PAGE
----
Customer satisfaction, enhanced customer experience, customer relationship management – whatever name you give it, the concept has been the central focus of successful businesses for many years. An entire industry is dedicated to measuring, calibrating, communicating, providing data mining and identifying those consumers who come into contact with a brand’s product or service.  According to its sponsors, Advocamp was the first conference dedicated to customer advocacy. The reason for all this attention is simple: satisfied, happy and appreciated customers are one of the most profitable, loyal and lasting assets a brand can have. The statistics speak for themselves:

  • Happy customers have a lifetime value (LTV) 46% higher than others
  • They are 3X more likely to recommend to a friend through word-of-mouth (WOM)
  • They contribute 20% more to a company’s profitability
  • They will defend a brand if it comes under attack

The guru of this multi-million dollar Customer Satisfaction Industry is Fred Reichheld of Bain Consulting, who developed the Net Promoter Score (NPS) – over 40 years ago. His book, “The Ultimate Question 2.0” is the definitive guide to how to get and keep happy customers, and measure their impact on the bottom line. Reichheld was the keynote speaker at the Advocamp conference which focused on how to identify and parlay customer advocates into lifelong assets.

Mall kioskHe singled out Apple Computer and Enterprise Car Rental as two of the most successful practitioners of NPS.  These firms are committed to using their customers’ feedback on a weekly basis to fine tune their service, recognize star employees and identify staff that needs additional training.  He contends that this focus contributes significantly to Apple’s market cap of $735 billion and Enterprise Car Rental’s market position as the largest vehicle transportation company in the world. Given the proven success of utilizing customer feedback and most importantly, acting upon it, you would assume that most major brands would incorporate this strategy in their day-to-day operations. Sadly, that is still not the case. After Reichheld’s pioneering research and the success achieved by many Fortune 1000 companies applying the principles, the majority of brands have not yet instituted measurable, defined metrics for gauging the impact of customer satisfaction.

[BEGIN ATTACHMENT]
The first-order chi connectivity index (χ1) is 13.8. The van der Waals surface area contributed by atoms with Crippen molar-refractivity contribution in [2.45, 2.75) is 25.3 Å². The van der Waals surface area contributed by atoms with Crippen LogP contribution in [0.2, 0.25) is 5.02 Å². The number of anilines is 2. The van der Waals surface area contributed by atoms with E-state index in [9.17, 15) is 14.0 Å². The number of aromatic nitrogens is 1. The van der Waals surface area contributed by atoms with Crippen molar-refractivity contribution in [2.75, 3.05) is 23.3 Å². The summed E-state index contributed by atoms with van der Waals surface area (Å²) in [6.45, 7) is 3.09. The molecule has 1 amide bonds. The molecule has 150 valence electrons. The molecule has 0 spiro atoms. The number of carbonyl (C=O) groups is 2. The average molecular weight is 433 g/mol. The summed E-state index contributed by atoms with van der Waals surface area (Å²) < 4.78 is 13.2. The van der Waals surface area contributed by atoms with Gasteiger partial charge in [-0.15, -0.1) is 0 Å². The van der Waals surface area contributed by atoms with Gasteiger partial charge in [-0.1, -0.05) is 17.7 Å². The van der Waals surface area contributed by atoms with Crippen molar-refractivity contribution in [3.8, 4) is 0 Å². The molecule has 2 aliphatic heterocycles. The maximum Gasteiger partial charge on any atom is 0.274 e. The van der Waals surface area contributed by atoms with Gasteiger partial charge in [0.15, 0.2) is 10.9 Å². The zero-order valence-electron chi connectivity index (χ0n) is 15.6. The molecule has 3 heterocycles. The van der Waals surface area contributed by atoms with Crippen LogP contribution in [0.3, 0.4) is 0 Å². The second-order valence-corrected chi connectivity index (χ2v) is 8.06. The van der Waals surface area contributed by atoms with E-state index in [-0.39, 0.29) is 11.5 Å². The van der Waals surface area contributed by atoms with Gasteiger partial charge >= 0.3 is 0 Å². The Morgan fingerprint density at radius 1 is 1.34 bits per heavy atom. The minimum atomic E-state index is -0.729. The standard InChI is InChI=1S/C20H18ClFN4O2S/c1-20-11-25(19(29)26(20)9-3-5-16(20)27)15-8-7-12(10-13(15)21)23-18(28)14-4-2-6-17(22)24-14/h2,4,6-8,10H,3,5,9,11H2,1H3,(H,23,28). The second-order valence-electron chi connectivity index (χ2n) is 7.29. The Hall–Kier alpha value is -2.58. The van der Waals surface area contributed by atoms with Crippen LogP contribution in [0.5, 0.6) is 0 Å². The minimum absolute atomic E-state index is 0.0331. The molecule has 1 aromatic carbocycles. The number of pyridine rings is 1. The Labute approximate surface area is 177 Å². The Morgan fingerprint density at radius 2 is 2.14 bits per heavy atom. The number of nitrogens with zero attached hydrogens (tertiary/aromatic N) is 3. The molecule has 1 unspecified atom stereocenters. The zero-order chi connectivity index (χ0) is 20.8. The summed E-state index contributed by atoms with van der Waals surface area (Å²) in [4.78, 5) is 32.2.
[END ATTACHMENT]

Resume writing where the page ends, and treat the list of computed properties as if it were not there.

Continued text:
While NPS may be the most recognized version of customer satisfaction methodologies, there are many similar programs ready to be instituted. If the results of obtaining direct, actionable data can be reflected in the bottom line, what holds organizations back from adding NPS-like initiatives immediately? According to conference speaker Nick Mehta, CEO of Gainsight, the answer lies with the CFO. They still tend to operate in the world of FASB metrics. Meaning, if it cannot be quantitatively measured according to standard accounting rules, such programs can have a very difficult time gaining C-suite buy-in which translates into funding in the annual budget.

Many conference attendees agreed with the speaker’s premise that those organizations which fail to adopt meaningful customer feedback initiatives will never reach their full potential. The technologies and methodologies for listening to the Voice of the Customer (VOC) and responding appropriately are plentiful.  It just seems that the will to use them properly takes time.

Do you have a favorite customer feedback solution you would recommend?

Cheryl Treleaven

Cheryl Treleaven


Engaging your customers is at the heart of successful marketing programs. For more than 20 years, Cheryl has been building and executing content and thought leadership strategies designed to do just that. She is excited to be applying that well-honed skill to a help companies like Microsoft, Cisco, 3M, Intel, Capital One and Barclaycard tap into their stakeholder communities and build sophisticated content strategies.

Her experience base spans a range of industries – from technology and financial services to retail, travel, consumer products and healthcare. Cheryl has served as an integral member of her clients’ marketing teams, providing counsel on marketing and brand strategy, thought leadership, media relations, product introductions, and event management.

Prior to joining ComBlu, Cheryl spent 10 years leading corporate marketing for large, complex organizations.